New York City will shut down its subway system each day from 1 a.m. to 5 a.m. to increase cleaning of trains and stations during the coronavirus pandemic, Gov. Andrew Cuomo announced Thursday.
Subway trains, which had been disinfected at least once every 72 hours, will be cleaned once every 24 hours starting May 6.
Cuomo said buses, vans and other alternative transportation will be provided at no charge for essential workers to get around while the subway system is closed.
Cuomo said the increased cleaning is a “daunting challenge,” but vital to keeping the system safe because it continues to be a place of high density. Images posted on social media in recent weeks have showed packed subway cars, leading police to increase social-distancing enforcement.
“You have to disinfect every place a hand could touch on a subway car. Every rail, every pole, every door,” Cuomo said. “Or, coughing, sneezing, wherever droplets could land.”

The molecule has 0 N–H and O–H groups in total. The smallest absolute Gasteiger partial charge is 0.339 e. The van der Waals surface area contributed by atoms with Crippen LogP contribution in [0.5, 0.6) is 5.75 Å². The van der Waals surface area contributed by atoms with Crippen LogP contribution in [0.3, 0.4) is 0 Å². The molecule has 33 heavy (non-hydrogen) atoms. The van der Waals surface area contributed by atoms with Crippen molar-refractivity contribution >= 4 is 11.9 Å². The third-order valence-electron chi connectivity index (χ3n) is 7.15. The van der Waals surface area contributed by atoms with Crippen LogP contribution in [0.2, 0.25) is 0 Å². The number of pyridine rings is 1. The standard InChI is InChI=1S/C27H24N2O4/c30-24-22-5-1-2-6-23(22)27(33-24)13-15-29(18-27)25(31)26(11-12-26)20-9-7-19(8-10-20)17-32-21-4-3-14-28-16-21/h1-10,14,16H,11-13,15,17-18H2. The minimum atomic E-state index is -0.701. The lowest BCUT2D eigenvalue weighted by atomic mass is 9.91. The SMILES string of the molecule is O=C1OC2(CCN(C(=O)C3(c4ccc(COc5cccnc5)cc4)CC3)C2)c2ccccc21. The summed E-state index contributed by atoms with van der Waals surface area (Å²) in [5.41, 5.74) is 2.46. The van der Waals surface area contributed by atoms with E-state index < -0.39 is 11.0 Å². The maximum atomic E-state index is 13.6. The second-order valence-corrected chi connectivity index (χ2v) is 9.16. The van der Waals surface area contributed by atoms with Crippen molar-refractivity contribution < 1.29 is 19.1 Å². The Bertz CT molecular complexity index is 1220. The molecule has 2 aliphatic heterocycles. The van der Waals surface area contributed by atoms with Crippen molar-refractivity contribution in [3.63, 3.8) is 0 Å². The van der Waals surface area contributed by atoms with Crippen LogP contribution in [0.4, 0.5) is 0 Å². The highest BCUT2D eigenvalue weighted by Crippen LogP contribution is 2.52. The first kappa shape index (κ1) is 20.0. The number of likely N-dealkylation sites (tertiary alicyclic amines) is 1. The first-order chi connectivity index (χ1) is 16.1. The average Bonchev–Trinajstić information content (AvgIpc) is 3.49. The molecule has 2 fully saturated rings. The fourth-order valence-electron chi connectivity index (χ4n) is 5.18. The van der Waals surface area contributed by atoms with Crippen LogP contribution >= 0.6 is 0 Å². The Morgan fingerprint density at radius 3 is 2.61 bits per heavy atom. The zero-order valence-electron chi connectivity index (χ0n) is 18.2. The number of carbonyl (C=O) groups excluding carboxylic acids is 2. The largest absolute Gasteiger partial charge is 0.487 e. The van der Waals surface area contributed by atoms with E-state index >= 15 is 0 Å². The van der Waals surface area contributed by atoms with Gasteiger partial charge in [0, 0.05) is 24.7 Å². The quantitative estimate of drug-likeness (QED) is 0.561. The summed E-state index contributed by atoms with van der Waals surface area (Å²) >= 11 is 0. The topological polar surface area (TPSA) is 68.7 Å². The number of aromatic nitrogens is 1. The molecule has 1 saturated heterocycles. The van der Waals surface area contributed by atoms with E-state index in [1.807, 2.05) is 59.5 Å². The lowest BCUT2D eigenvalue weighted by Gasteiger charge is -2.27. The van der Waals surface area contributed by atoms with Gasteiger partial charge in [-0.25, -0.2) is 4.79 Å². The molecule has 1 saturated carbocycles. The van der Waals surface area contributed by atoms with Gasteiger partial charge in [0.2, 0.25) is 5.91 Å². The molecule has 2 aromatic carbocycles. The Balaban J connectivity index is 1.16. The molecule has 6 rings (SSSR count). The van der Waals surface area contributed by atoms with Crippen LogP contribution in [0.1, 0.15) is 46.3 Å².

Dozens of transit employees have died of the coronavirus and the system has become a haven for homeless people during the crisis.
Ridership plunged by 92% since the start of the pandemic, Cuomo said, and most of the people commuting are health care workers, first responders and other front-line workers who’ve been keeping the city running.
The shutdown affects the slowest part of the day for the subway system, in terms of ridership. Around 10,000 people ride the system overall during that period of time, Cuomo said.
Commuter trains serving Long Island and the city’s northern suburbs will also be disinfected every 24 hours, he said.
“Think about it, the entire public transit system in downstate New York will be disinfected every 24 hours,” Cuomo said. “We’re doing a lot of things here that we’ve never done before.”
Meanwhile, a Navy hospital ship is leaving New York City on Thursday, a month after it was sent to relieve stress on hospitals at the height of the coronavirus pandemic.
After arriving to great fanfare, the USNS Comfort treated just 182 people as a surge in cases in the hard-hit city fell short of the worst-case projections. The last dozen patients on the ship were discharged or transferred to other hospitals over the weekend.